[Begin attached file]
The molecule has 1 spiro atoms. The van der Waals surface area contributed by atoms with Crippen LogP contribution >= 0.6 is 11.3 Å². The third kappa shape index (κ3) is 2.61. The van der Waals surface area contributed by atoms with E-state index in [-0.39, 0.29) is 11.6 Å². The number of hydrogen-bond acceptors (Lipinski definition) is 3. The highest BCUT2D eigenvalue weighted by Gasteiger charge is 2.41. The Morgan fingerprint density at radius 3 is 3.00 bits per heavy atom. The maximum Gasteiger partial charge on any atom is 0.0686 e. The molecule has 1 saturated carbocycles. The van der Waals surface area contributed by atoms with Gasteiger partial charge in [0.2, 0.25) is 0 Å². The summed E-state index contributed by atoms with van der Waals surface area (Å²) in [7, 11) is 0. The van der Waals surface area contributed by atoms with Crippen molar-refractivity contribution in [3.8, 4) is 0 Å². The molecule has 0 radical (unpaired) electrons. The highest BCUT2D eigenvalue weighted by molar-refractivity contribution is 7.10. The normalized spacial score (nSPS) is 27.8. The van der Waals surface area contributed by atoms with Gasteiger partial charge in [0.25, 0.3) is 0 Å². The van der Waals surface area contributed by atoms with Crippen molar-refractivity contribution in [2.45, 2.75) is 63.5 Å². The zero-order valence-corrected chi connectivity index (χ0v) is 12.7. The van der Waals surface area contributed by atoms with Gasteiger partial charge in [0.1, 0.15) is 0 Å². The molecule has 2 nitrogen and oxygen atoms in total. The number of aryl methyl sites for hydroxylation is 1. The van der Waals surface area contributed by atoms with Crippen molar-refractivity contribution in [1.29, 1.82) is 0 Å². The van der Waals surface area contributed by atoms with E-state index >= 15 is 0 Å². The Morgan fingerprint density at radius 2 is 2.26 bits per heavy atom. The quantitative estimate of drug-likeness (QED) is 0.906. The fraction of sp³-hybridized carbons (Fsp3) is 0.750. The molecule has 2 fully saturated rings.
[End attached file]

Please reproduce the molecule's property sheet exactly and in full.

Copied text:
The molecule has 1 spiro atoms. The van der Waals surface area contributed by atoms with Crippen LogP contribution >= 0.6 is 11.3 Å². The third kappa shape index (κ3) is 2.61. The van der Waals surface area contributed by atoms with E-state index in [-0.39, 0.29) is 11.6 Å². The number of hydrogen-bond acceptors (Lipinski definition) is 3. The highest BCUT2D eigenvalue weighted by Gasteiger charge is 2.41. The Morgan fingerprint density at radius 3 is 3.00 bits per heavy atom. The maximum Gasteiger partial charge on any atom is 0.0686 e. The molecule has 1 saturated carbocycles. The van der Waals surface area contributed by atoms with Gasteiger partial charge in [0.2, 0.25) is 0 Å². The summed E-state index contributed by atoms with van der Waals surface area (Å²) in [7, 11) is 0. The van der Waals surface area contributed by atoms with Crippen molar-refractivity contribution in [3.8, 4) is 0 Å². The molecule has 0 radical (unpaired) electrons. The highest BCUT2D eigenvalue weighted by molar-refractivity contribution is 7.10. The normalized spacial score (nSPS) is 27.8. The van der Waals surface area contributed by atoms with Gasteiger partial charge in [0.25, 0.3) is 0 Å². The van der Waals surface area contributed by atoms with Crippen molar-refractivity contribution in [2.45, 2.75) is 63.5 Å². The zero-order valence-corrected chi connectivity index (χ0v) is 12.7. The van der Waals surface area contributed by atoms with Gasteiger partial charge in [0.1, 0.15) is 0 Å². The molecule has 2 nitrogen and oxygen atoms in total. The number of aryl methyl sites for hydroxylation is 1. The van der Waals surface area contributed by atoms with Crippen molar-refractivity contribution in [1.29, 1.82) is 0 Å². The van der Waals surface area contributed by atoms with E-state index >= 15 is 0 Å². The Morgan fingerprint density at radius 2 is 2.26 bits per heavy atom. The quantitative estimate of drug-likeness (QED) is 0.906. The fraction of sp³-hybridized carbons (Fsp3) is 0.750. The molecule has 2 fully saturated rings.